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Lustig Law Firm Estate Planning Blog

Tuesday, February 4, 2020

2020 SECURE Act

On December 20, 2019, President Trump signed the Setting Every Community Up for Retirement Enhancement Act (SECURE Act). The Act is the most impactful legislation affecting retirement accounts in decades and has several positive changes.

It increases the required beginning date for required minimum distributions from your individual retirement accounts from 70 ½ to 72 years of age and eliminates the age restriction for contributions to qualified retirement accounts. However, the most significant change will affect the beneficiaries of your retirement accounts. For beneficiaries who inherit IRAs beginning in 2020, the SECURE Act requires most non-spouse beneficiaries to withdraw the entire balance of their inherited account within 10-years of the account owner’s death.

Now that the “dust has settled” and after taking some time to review and discuss the SECURE Act with fellow colleagues, it is clear that there are several issues that retirement account owners now need to consider when designating a non-spouse beneficiary.

Creditor Protection Issues. All withdrawals from an inherited IRA owned by a beneficiary will be subject to the beneficiary’s creditors and third-party claims. In addition, the beneficiary will have the power to leave the IRA (and all withdrawals) to any person, without restriction.

Planning Tip: Name an Inheritance Trust as beneficiary of your IRA. Under this scenario, all withdrawals from an inherited IRA owned by a beneficiary through an Inheritance Trust can be maintained within the Trust and will be protected from the beneficiary’s creditors and third-party claims. In addition, the Trust language can dictate how the IRA and any remaining assets (including all withdrawals) will pass at the beneficiary’s death (e.g. to remain in the family “bloodline”).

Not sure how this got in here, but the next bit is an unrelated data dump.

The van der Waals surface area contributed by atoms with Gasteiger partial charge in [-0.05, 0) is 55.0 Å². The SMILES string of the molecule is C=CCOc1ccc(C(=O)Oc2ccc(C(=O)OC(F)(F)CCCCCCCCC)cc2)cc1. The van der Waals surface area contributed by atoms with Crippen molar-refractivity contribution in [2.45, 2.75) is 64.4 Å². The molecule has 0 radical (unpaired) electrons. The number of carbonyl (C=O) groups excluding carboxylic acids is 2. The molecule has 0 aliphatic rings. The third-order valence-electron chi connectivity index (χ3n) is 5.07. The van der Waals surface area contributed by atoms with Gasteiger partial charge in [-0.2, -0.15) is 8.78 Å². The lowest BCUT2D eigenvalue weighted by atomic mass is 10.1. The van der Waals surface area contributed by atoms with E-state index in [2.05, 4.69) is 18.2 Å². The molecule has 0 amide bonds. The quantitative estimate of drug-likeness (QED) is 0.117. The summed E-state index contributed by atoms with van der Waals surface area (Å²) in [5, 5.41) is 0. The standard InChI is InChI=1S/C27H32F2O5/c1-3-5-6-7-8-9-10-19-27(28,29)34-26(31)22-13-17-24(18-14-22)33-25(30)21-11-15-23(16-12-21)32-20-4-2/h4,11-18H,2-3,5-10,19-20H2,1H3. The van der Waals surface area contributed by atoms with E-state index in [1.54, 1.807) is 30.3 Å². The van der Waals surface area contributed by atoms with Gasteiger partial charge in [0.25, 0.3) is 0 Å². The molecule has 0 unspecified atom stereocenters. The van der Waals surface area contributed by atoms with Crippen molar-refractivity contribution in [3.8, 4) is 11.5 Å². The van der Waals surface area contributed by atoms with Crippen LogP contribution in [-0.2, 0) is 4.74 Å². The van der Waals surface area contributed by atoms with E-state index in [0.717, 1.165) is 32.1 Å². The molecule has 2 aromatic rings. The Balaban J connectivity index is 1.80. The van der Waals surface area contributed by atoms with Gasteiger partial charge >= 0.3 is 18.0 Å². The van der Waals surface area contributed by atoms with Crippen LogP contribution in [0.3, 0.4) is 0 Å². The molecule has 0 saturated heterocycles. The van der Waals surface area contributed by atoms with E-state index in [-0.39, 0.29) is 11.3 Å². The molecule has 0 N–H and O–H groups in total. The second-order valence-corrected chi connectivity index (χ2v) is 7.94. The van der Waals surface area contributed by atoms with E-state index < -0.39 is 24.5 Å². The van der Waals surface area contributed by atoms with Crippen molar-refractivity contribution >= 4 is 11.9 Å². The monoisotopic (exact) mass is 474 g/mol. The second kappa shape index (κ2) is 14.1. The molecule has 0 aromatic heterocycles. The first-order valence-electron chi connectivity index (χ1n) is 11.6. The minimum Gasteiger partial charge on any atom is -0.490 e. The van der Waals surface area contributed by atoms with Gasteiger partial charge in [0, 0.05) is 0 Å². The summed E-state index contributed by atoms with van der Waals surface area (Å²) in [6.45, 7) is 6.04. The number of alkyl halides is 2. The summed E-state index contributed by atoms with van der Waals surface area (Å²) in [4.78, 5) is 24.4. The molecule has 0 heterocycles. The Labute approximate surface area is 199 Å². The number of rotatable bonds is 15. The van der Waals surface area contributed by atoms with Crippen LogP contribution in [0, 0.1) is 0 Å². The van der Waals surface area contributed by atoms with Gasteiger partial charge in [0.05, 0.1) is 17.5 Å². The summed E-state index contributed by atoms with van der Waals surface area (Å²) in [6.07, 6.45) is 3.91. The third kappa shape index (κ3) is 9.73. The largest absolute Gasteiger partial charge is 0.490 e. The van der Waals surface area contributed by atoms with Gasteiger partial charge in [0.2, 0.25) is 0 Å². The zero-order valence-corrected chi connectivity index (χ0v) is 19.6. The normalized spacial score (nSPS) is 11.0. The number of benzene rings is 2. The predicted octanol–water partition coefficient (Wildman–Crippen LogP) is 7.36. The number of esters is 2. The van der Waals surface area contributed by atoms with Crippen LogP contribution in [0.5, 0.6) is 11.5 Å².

Income Tax Issues. Under the old law, non-spouse beneficiaries of inherited retirement accounts could take distributions over their individual life expectancy. Under the SECURE Act, the shorter 10-year time frame for taking distributions will result in the acceleration of income tax due, possibly causing your non-spouse beneficiaries to be in a higher income tax bracket and receive less of the funds than you may have originally anticipated.

Planning Tip 1: If you pass along a traditional IRA to your non-spouse beneficiaries, make sure they have a plan in place for withdrawals to avoid a big tax bill. Your beneficiaries can choose the tempo of their distributions – a little bit every year for 10 years, all at once or some other pace. That gives them flexibility in managing their tax bill each year.

Planning Tip 2: Although Roth IRA’s are also subject to the accelerated 10-year payout rule under the SECURE Act, traditional IRA owners may want to consider a Roth conversion during life if they plan on leaving their IRA to a non-spouse beneficiary. With a conversion, the IRA owner would pay income tax at his or her income tax rate, but the distributions would pass income-tax free to the non-spouse beneficiary upon withdrawal.

Estate Tax Issues. An inherited IRA and all withdrawals from the IRA owned by a beneficiary will be included in the beneficiary’s taxable estate at death. Although the current estate tax exemption for individuals is $11.58 Mil. (scheduled to reduce to $5.6 Mil. in 2026), this could be an issue for beneficiaries with large estates, or if Congress lowers the exemption.

Planning Tip: Name a “generation-skipping exempt” Inheritance Trust as the beneficiary of your IRA. Under this scenario, an inherited IRA and all withdrawals from an IRA owned by a beneficiary through an Inheritance Trust will be exempt from Estate Tax at the beneficiary’s death, up to the applicable generation-skipping tax exemption.

          Although your Estate Planning documents may already incorporate some of the recommendations discussed in our Planning Tips, it is always a good idea to have your documents reviewed periodically, due to changes in your family situation. We are available now to work with you to review your existing Estate Plan and beneficiary designations and answer your questions about the SECURE Act. Please call our office at (972) 960-1003 to schedule an appointment.





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